A key part of managing reverse logistics effectively is installing processes as “preventive medicine” during the forward logistics stream. Let’s take a look at how several organizations deal with the challenges of reverse and where they see future opportunity for improvement.
Product Life Cycle
Source: Reverse Logistics Association
3 Steps to Optimization
Wilson Lester, senior vice president of supply chain for Rite Aid and a veteran supply chain professional, believes that reverse logistics is a perfect opportunity “for retailers to optimize their supply chains.”
Lester and I recently spoke at length on the challenges and rigors of dealing with a large, complex network of thousands of active front-of-store SKUs, and he’s distilled the focus areas into the following three steps.
Forensics. For Lester, the first step is the critical “detective work” associated with learning what went wrong and why and turning those learnings into data and information for further analysis and improvement. The goal is to get to a root-cause analysis of why we have returns in the first place:
- Is there surplus driven by product purchases that exceeded consumer demand?
- Did the shelf life of the product expire before it was sold? How well did supply chain handle the fulfillment - was the product delivered for retail in a state of freshness that would exceed customer expectations?
- Was the supplier a contributor through poor packaging, late shipment, or incorrect orders?
Rite Aid collects substantial causal data through a number of channels in order to enhance the discovery process, with a goal of continuous improvement and reducing the overall commerce “waste stream.”
This causal information is then fed back to the manufacturers so they can improve packaging design, shipping systems, and processes, including things like pallet design, shrink-wrap procedures, outbound order management, carrier selection, and performance management. This information will also help manufacturers design their allowance and credit programs for their customers.
Recovery. Income recovery through merchandise credits or salvage can be a significant component of overall supply chain cost. The goal is optimizing profitability and income recovery by maximizing the value of these assets.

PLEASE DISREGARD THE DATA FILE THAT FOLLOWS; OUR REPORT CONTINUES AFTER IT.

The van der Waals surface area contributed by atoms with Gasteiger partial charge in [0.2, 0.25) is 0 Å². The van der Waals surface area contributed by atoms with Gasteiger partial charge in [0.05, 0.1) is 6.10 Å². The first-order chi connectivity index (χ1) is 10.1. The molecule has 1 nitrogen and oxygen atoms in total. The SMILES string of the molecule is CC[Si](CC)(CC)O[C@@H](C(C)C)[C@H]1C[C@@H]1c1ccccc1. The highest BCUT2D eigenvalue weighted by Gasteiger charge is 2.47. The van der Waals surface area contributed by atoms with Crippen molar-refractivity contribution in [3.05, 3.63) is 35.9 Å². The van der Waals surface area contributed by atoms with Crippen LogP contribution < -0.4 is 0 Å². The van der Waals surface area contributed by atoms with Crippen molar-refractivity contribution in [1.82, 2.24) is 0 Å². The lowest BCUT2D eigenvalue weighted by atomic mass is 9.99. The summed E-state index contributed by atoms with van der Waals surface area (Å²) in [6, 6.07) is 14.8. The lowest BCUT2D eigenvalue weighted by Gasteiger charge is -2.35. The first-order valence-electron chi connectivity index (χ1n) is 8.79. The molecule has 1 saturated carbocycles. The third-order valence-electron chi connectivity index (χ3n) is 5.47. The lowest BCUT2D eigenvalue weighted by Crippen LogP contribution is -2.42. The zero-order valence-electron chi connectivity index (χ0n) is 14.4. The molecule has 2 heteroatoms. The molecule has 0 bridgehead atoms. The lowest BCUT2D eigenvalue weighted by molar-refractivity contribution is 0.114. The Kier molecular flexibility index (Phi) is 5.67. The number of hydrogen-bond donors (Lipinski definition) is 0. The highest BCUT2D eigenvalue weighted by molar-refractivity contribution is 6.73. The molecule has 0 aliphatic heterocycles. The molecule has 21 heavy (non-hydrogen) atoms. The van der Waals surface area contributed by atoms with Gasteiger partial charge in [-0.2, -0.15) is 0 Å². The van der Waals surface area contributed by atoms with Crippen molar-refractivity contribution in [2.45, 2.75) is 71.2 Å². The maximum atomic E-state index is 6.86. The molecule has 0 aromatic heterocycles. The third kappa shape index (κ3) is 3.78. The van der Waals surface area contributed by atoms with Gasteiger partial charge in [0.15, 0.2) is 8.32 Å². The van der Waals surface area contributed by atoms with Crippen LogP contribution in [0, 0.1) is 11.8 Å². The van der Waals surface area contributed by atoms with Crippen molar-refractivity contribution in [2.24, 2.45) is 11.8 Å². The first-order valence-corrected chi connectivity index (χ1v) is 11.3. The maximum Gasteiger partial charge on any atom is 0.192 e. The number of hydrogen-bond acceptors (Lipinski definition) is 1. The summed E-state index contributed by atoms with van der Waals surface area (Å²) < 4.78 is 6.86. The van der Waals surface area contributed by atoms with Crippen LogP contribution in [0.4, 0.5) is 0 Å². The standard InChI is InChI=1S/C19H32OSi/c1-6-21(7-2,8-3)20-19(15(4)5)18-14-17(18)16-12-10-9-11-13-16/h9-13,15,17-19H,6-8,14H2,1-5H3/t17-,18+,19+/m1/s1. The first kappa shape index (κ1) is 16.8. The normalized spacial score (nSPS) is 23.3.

According to Lester, the steps vary, but include: re-packing; refreshing/refurbishing; sale to export marketers; return to supplier; and return to stock.
Other options include donation to charity or even destruction. Most commonly today, companies are using third-party service providers (3PLs) to partner with in their reverse logistics supply chain. These entities can offer flexible capacity, expertise in the regulatory environment, and the technology support to take on the complexity of handling multi-SKU reverse logistics. Rite Aid has a partnership arrangement with Inmar to assist in these areas as their 3PL.
Risk Mitigation. Lester’s third focus area is the mitigation of risk, with particular emphasis placed on expired or hazardous product. This has increased the complexity and rigor associated with unsold product; and, in turn, has made the education of field people in stores and DCs all the more critical in order to avoid violations that may lead to fines and damage to company reputation.
Sticking to the Rules
Lester points out that while education of the field organization is critical, so too is decision support technology. “This is because every manufacturer has its own terms, rules, and conditions for handling product,” he says.